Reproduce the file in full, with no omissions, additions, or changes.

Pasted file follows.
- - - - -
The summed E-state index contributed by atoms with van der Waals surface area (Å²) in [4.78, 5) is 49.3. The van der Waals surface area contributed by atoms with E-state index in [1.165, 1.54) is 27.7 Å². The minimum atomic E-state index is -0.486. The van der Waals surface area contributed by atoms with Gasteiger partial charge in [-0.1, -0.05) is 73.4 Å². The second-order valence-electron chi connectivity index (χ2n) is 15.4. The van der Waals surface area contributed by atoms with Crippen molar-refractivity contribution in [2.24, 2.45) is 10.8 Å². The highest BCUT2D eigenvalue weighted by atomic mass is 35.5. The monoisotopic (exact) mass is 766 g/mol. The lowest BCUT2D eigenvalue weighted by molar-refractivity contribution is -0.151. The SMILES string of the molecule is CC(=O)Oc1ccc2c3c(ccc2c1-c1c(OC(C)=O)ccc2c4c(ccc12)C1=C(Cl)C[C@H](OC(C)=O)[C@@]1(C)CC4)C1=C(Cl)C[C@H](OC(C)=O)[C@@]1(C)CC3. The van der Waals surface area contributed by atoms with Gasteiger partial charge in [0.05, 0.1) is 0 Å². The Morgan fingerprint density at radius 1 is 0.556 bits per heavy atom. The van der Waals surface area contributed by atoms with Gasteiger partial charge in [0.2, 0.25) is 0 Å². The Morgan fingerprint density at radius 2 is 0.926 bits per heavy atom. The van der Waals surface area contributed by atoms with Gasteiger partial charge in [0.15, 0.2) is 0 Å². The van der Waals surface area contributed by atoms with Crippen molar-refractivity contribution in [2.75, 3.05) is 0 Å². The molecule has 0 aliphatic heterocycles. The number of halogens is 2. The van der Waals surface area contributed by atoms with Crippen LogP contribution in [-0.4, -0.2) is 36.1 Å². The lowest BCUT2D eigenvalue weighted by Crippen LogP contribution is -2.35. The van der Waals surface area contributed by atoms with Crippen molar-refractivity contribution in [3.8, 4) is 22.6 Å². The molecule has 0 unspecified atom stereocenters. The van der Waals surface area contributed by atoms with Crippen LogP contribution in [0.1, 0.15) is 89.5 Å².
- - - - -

The summed E-state index contributed by atoms with van der Waals surface area (Å²) in [4.78, 5) is 49.3. The van der Waals surface area contributed by atoms with E-state index in [1.165, 1.54) is 27.7 Å². The minimum atomic E-state index is -0.486. The van der Waals surface area contributed by atoms with Gasteiger partial charge in [-0.1, -0.05) is 73.4 Å². The second-order valence-electron chi connectivity index (χ2n) is 15.4. The van der Waals surface area contributed by atoms with Crippen molar-refractivity contribution in [2.24, 2.45) is 10.8 Å². The highest BCUT2D eigenvalue weighted by atomic mass is 35.5. The monoisotopic (exact) mass is 766 g/mol. The lowest BCUT2D eigenvalue weighted by molar-refractivity contribution is -0.151. The SMILES string of the molecule is CC(=O)Oc1ccc2c3c(ccc2c1-c1c(OC(C)=O)ccc2c4c(ccc12)C1=C(Cl)C[C@H](OC(C)=O)[C@@]1(C)CC4)C1=C(Cl)C[C@H](OC(C)=O)[C@@]1(C)CC3. The van der Waals surface area contributed by atoms with Gasteiger partial charge in [0.05, 0.1) is 0 Å². The Morgan fingerprint density at radius 1 is 0.556 bits per heavy atom. The van der Waals surface area contributed by atoms with Gasteiger partial charge in [0.2, 0.25) is 0 Å². The Morgan fingerprint density at radius 2 is 0.926 bits per heavy atom. The van der Waals surface area contributed by atoms with Gasteiger partial charge in [0.15, 0.2) is 0 Å². The van der Waals surface area contributed by atoms with Crippen molar-refractivity contribution in [2.75, 3.05) is 0 Å². The molecule has 0 aliphatic heterocycles. The number of halogens is 2. The van der Waals surface area contributed by atoms with Crippen LogP contribution in [-0.4, -0.2) is 36.1 Å². The lowest BCUT2D eigenvalue weighted by Crippen LogP contribution is -2.35. The van der Waals surface area contributed by atoms with Crippen molar-refractivity contribution in [3.8, 4) is 22.6 Å². The molecule has 0 unspecified atom stereocenters. The van der Waals surface area contributed by atoms with Crippen LogP contribution in [0.1, 0.15) is 89.5 Å².